The main reference points were cultural signifiers that captured strong ideas of masculinity. It was about reasserting a physical representation of strength and sartorial gravitas during bleak times. The duo turned to military paratroopers, boxers, bikers, traditional English Labourers and added formal evening wear into the mix and then began to dissect and rebuild their parameters. All of their influences reflect men with a strong sense of self and pride.
"My favourite piece is probably the 'Storm Trooper' jacket - a take on the traditional Donkey jacket. It fuses elements from two extremes of British society within one garment. The outer shell is a donkey jacket formally worn by English labourers and later adopted by skinheads and punks as a symbol of British working class pride. The leather shoulder panels were often used as protection against wear from carrying a shovel or hod on one's shoulder. The inner garment is a classic English Huskey style waistcoast worn most commonly by English aristocracy on country shoots. Together in one garment English Sartorialism and British Anarchy stand true."
Charlie Casely-Hayford on his favourite piece.
(Read the full interview on DD)
The collection focuses on layering and ornamentation, exploring notions of the trans-cultural nomad: a constant traveller whose identity is shaped by the multitude of cultures which surround him. Various shades of black are heightened through the extensive use of Midnight Blue and Metallic grey. The monochromatic palette places emphasis on the importance of the Casely-Hayford silhouette with its dramatic proportions. Themes which define the house spirit include the use of more textured surfaces on outerwear garments. Washed finishes soften the mood of the collection, adding a less structured feel to its overall appearance. Bespoke sartorial methods are combined with technical detailing and it is one happy and aesthetically marriage indeed.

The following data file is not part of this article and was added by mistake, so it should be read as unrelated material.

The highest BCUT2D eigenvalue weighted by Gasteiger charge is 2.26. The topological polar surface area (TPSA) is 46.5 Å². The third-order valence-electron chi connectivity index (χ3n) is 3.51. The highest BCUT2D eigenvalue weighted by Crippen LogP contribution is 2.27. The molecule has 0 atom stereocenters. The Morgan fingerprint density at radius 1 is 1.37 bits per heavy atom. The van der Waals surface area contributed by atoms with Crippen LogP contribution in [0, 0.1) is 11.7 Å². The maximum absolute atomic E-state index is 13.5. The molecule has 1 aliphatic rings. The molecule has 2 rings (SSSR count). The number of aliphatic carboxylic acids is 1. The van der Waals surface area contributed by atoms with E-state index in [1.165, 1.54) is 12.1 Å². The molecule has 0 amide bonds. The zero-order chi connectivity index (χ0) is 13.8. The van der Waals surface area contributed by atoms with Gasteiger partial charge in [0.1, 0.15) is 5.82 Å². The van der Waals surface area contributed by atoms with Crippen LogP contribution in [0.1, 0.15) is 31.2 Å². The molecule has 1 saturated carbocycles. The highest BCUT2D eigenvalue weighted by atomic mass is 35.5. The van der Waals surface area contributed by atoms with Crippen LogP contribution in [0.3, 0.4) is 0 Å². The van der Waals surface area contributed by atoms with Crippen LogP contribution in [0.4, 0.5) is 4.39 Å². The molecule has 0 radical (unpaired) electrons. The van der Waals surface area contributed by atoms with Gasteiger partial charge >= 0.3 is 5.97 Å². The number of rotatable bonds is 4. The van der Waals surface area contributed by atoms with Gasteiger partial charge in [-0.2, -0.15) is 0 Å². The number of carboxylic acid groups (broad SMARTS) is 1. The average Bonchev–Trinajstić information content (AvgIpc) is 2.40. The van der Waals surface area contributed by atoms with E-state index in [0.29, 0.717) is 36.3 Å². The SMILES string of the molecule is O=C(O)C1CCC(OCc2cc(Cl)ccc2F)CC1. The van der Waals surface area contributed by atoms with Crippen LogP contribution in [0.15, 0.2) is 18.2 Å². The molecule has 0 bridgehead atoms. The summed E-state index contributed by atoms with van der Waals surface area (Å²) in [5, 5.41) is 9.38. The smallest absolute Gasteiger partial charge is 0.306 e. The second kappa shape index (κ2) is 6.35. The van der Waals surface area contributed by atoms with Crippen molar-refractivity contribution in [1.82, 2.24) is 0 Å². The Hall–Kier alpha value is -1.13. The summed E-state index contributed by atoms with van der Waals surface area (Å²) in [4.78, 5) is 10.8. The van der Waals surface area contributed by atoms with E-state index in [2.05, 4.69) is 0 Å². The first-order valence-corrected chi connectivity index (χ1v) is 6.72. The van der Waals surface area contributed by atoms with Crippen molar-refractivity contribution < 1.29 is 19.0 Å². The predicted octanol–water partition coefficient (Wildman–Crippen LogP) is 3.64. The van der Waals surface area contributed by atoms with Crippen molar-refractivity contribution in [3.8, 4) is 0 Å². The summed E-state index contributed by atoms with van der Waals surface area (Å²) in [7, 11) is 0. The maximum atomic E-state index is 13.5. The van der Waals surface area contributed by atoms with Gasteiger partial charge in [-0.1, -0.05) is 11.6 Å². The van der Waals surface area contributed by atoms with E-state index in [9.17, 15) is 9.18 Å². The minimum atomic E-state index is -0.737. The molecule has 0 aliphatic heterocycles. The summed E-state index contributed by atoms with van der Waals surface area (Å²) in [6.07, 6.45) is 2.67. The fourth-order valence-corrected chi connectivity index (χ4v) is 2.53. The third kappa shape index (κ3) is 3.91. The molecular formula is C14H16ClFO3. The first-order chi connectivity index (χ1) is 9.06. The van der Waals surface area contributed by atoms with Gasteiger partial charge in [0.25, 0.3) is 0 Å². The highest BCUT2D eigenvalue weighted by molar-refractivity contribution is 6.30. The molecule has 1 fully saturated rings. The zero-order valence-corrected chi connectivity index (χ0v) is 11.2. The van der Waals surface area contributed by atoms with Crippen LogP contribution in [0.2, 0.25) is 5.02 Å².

Alongside their ongoing interest in light weight fabrics, a new ’Body Armour’ aspect is introduced to outerwear. The Riot shield jacket Parkholme features a protective quilted detachable front panel. Ashwin, the Storm Biker’s Coat is made from 1000 grams Melton, giving it an authentic and practical Military handle. This season the concept of evolving jackets into shirts moves forward, with a new interpretation of the popular Trench Shirt, and the waxed functional English Field jacket also takes on shirt proportions. Their formal wear proposal continues its casual theme with a beautifully realised Shirt Dinner Jacket, which embodies the brand duality of English sartorialism and British anarchy.
The light graphic ‘Equestrian’ jersey print which adorns the Jackson trousers, New Moon slouchy jacket, and Beechwood sweat top, stands in stark contrast to the gravitas of the powerful Midnight Blue and varying shades of Black. Here boundaries of masculinity are challenged with the decorative print and sequined Colebrook knit jacket, set against hardware black boots by Casely- Hayford for John Moore. Casely-Hayford’s quintessential slouchy jersey suit re-emerges with a looser form and more fluid silhouette. The tailoring once again fits perfectly with my current sartorial aesthetic. The collection begins to touch on an aesthetic shift from one decade to the next, harnessing ideas of Futurism and Minimalism, experienced through sleek lines and muted block colours.
The collection builds on the sportswear and tailoring mix by adding military influences both in terms of the battle friendly palette and the armour like finishing details. Quite simply this is the collection that Casely-Hayford have wanted to make since launching the label and this is the collection we all wanted. It will be available at the recently opened menswear store on Redchurch Street Hostem and the ever amazing Dover Street Market. If you want to read my interview with Charlie in its entirety please do head over to Dazed Digital.
Look Book credits: Photography by Katinka Herbert and assisted by Christopher Kennedy. Art direction by Casely-Hayford & Son and assisted by Christopher Amfo-Okampah.